It’s important to understand though, that the bank only sees the money coming in/out of this specific account – not your overall financial profile. So they don’t take into account taxes, pre-tax paycheck withdrawals, or other earnings/spending outside of this bank account. The savings rate is solely determined on the transactions it processes. 

This is a smart move by HMBradley, because it means the account has to keep growing and growing in size. (But, it also gives room for a loophole, which I’ll explain more below in use case #3 below!)

Saving Rate vs. Investing Rate

In the FIRE world when we talk about our savings rate, we are really referring to our investment rate. Any money we “save” each month, we usually transfer right away to our investment accounts, putting the money to work for us immediately. Our savings are rarely kept all in cash if we already have a full emergency fund.

So in the case that someone invests all of their saved money, HMBradley would see an equal amount of incoming deposits as outgoing withdrawals. The system would assess this as 0% savings, because there’s no *new* money leftover in the account each month.

BUT, there are a couple of scenarios where people are building up their cash pile, and in these situations HMB could be a great account. Here are the use cases I can see being a good fit:

Use Case #1: Someone Building an Emergency Fund

Whether you’re starting a new emergency fund, or growing an existing one, HMB could be a great option instead of a regular savings account. As long as you’re planning to keep the savings in cash, you may as well try to earn as much interest as possible.

Earning 3% is rare for a checking account! Most of the big banks and money market accounts right now offer less than 1%.

As a comparison, here’s a list of “highest APY interest accounts” I found on Bankrate (as of Nov 2020). There are other outliers out there that pay a higher interest rate, but most cap the amount you can save.**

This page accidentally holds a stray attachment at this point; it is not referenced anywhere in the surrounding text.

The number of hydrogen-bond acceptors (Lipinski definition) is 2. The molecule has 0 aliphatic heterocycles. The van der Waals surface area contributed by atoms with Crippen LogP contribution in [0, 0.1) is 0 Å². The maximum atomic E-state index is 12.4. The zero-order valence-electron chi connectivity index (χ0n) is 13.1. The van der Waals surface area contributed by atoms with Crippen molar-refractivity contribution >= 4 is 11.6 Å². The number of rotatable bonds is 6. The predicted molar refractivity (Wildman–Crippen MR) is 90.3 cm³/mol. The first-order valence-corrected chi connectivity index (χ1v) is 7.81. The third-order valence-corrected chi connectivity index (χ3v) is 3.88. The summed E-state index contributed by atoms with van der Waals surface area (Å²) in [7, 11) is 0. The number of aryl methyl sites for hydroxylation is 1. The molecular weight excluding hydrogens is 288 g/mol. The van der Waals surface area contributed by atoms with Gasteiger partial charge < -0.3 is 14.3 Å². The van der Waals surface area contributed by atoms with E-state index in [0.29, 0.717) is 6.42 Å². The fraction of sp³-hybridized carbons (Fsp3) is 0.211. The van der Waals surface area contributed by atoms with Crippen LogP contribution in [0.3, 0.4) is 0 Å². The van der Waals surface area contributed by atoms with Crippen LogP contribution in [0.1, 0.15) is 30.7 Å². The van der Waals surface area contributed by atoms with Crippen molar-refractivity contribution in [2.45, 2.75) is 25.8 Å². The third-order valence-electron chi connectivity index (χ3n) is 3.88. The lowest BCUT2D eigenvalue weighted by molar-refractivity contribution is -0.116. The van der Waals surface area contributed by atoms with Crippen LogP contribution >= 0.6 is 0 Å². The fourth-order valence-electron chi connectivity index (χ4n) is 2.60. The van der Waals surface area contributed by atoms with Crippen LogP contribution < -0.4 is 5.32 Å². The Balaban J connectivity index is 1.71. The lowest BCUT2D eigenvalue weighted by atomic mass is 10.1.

If you have your paycheck deposited into an account at HMBradley, and only withdraw 80% of the funds, you’ll qualify for earning 3% interest on the entire account balance. As you keep saving and saving, you can rest knowing your money is earning a great interest rate while saving up your emergency fund.

**Earlier this year I opened an account with Chime. These guys right now offer 1% interest on savings accounts with no hoops to jump through. This was part of my churning bank accounts, and my wife and I both got $50 signup bonuses.**

Use Case #2: Someone Saving for a Down Payment on a House

One of the biggest mistakes I made when saving up for my rental property was just using a regular checking account to store my cash pile. I saved about $60k, and it took me 7 years to accumulate.

During this 7 year period, I made a total of $0 in bonus interest. In fact, my money was losing value due to inflation each year!

Instead, if I had the option to earn 3% interest on my savings (provided I qualified for the rate), my $60k in savings over the years could have earned an additional ~$5,000 in interest! Oh, how I’d love an extra 5k right now 🤦‍♂️.

Remember checking/savings accounts are federally insured, so there’s no risk you’ll lose your savings contributions. This is one of the reasons people prefer to save housing down payments in cash vs. investing in the stock market for a short term.